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Administrative data

Description of key information

Acute oral, inhalation and dermal studies are available.

Key value for chemical safety assessment

Acute toxicity: via oral route

Link to relevant study records
Reference
Endpoint:
acute toxicity: oral
Type of information:
experimental study
Adequacy of study:
key study
Study period:
1979
Reliability:
2 (reliable with restrictions)
Rationale for reliability incl. deficiencies:
other: Provides basic data; some details missing including dose levels.
Qualifier:
no guideline followed
Principles of method if other than guideline:
The test substance was administered to groups of male and female Sprague Dawley rats by oral gavage and observed for a period of 14 days.
GLP compliance:
no
Test type:
standard acute method
Limit test:
no
Species:
rat
Strain:
Sprague-Dawley
Sex:
male/female
Details on test animals or test system and environmental conditions:
- Age: no data
- Weight at study initiation: 110 g
- Housing: During the observation period the rats were housed in stainless steel hanging cages with up to two rats of the same sex and dosage group per cage.
Route of administration:
oral: gavage
Vehicle:
not specified
Details on oral exposure:
MAXIMUM DOSE VOLUME APPLIED: 0.63ml/kg.

Doses:
Dosages ranged from 0.25 to 0.63ml/kg.
No. of animals per sex per dose:
10/sex/dose
Control animals:
no
Details on study design:
ADMINISTRATION: 
- Doses: 0.25-0.63 ml/kg
- Doses per time period: single 
- Post dose observation period: 14-days

EXAMINATIONS:
mortality/clinical signs
limited necropsy on all animals that died and on up to 3/sex/treatment of the survivors
Statistics:
No information provided
Preliminary study:
Not relevant
Key result
Sex:
male/female
Dose descriptor:
LD50
Effect level:
> 272 - < 289 mg/kg bw
Remarks on result:
other: Originally reported in ml/kg; mg/kg bw  determined using a density of 0.849 g/cm3.
Sex:
male
Dose descriptor:
LD50
Effect level:
289 mg/kg bw
95% CL:
> 221 - < 340
Remarks on result:
other: originally reported as 0.34 ml/kg bw, 95% confidence interval 0.26-0.40
Sex:
female
Dose descriptor:
LD50
Effect level:
272 mg/kg bw
95% CL:
> 238 - < 306
Remarks on result:
other: Originally reported as 0.32 ml/kg, 95% confidence interval 0.28-0.36
Mortality:
- Number of deaths at each dose: not specified
- Time of death: within 24 hours, and a few delayed deaths
Clinical signs:
decreased activity, ataxia, jerks, tremors, dyspnea, clonic convulsions, salivation and squinting. These signs usually lasted less than 24 hours.
Body weight:
No information provided.
Gross pathology:
(a) in the majority of animals that died: gastric lesions, suggestive of irritation, were observed, including red linear mucosal streaks or red discoloration of mucosa. An occasional erosion and one example of mucosal oedema was also observed.
(b) in some animals that survived: thin connective tissue adhesions in stomach serosa and varios adnexal structures were found in some animals. Mucosal keratinization of stomach was found in one animal.
Other findings:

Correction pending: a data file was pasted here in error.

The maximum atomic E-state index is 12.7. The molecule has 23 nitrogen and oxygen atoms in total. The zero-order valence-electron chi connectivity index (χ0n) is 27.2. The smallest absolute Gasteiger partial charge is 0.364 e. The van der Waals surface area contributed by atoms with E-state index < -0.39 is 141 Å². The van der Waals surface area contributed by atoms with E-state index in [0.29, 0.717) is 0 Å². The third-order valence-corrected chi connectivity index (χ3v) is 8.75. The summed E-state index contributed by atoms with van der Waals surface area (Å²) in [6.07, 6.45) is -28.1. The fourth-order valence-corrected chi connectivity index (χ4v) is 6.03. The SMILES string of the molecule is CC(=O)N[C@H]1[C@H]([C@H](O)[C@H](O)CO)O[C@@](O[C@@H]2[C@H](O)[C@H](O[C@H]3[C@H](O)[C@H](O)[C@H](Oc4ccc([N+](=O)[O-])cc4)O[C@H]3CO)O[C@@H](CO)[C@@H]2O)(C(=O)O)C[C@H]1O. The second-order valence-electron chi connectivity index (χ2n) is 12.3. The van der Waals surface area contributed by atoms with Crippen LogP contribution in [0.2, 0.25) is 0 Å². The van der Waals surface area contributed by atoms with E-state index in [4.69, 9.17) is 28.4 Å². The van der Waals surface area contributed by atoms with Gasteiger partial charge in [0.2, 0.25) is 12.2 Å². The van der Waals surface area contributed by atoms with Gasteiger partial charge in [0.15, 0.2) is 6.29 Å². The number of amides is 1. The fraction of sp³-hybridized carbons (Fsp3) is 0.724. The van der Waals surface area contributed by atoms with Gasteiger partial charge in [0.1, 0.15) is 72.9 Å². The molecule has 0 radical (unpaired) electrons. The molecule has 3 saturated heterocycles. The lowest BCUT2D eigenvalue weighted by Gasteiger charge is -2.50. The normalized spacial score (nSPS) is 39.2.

No additional information provided

Gross examination of animals dying acutely or survivors at the end of the 14 day observation period, suggested that Polycat 8 was irritating to the stomach under the conditions of this study.

Interpretation of results:
Category 3 based on GHS criteria
Conclusions:
Under the conditions of this study, the LD50 of the test substance was found to be between 272 and 289mg/kg bw. Based on this result, the test substance was considered to be a Category 3 toxicant and should have the signal word Danger and the hazard statement, H301: Toxic if swallowed associated with it. According to Directive 67/548/EEC, the test substance should be classified as Harmful and have the risk phrase R22: Harmful if swallowed associated with it.
Executive summary:

In a study conducted in 1979, the test substance, cyclohexyldimethylamine (DMCHA) was evaluated for its ability to induce toxicity when administered to male and female Sprague Dawley rats via oral gavage. The concentration administered ranged from 0.25 to 0.63 ml/kg. Following a single administration, the animals were observed for a 14 day post-exposure period.

Rats treated with DMCHA exhibited decreased activity, ataxia, jerks, tremors, dyspnea, clonic convulsions, salivation and squinting. These signs usually lasted less than 24 hours. Most deaths occurred within 24 hours after treatment although a few delayed deaths also occurred.

Gross examination of animals dying acutely and survivors at the end of the 14-day recovery period suggested that DMCHA, administered under the conditions of this study, was irritating to the stomach.

Under the conditions of this study, the LD50 of the test substance was found to be between 272 and 289mg/kg bw. Based on this result, the test substance was considered to be a Category 3 toxicant and should have the signal word Danger and the hazard statement, H301: Toxic if swallowed associated with it. According to Directive 67/548/EEC, the test substance should be classified as Harmful and have the risk phrase R22: Harmful if swallowed associated with it.

Endpoint conclusion
Endpoint conclusion:
adverse effect observed
Dose descriptor:
LD50
Value:
272 mg/kg bw
Quality of whole database:
Older proprietary study, considered sufficient for classification and hazard identification

Acute toxicity: via inhalation route

Link to relevant study records
Reference
Endpoint: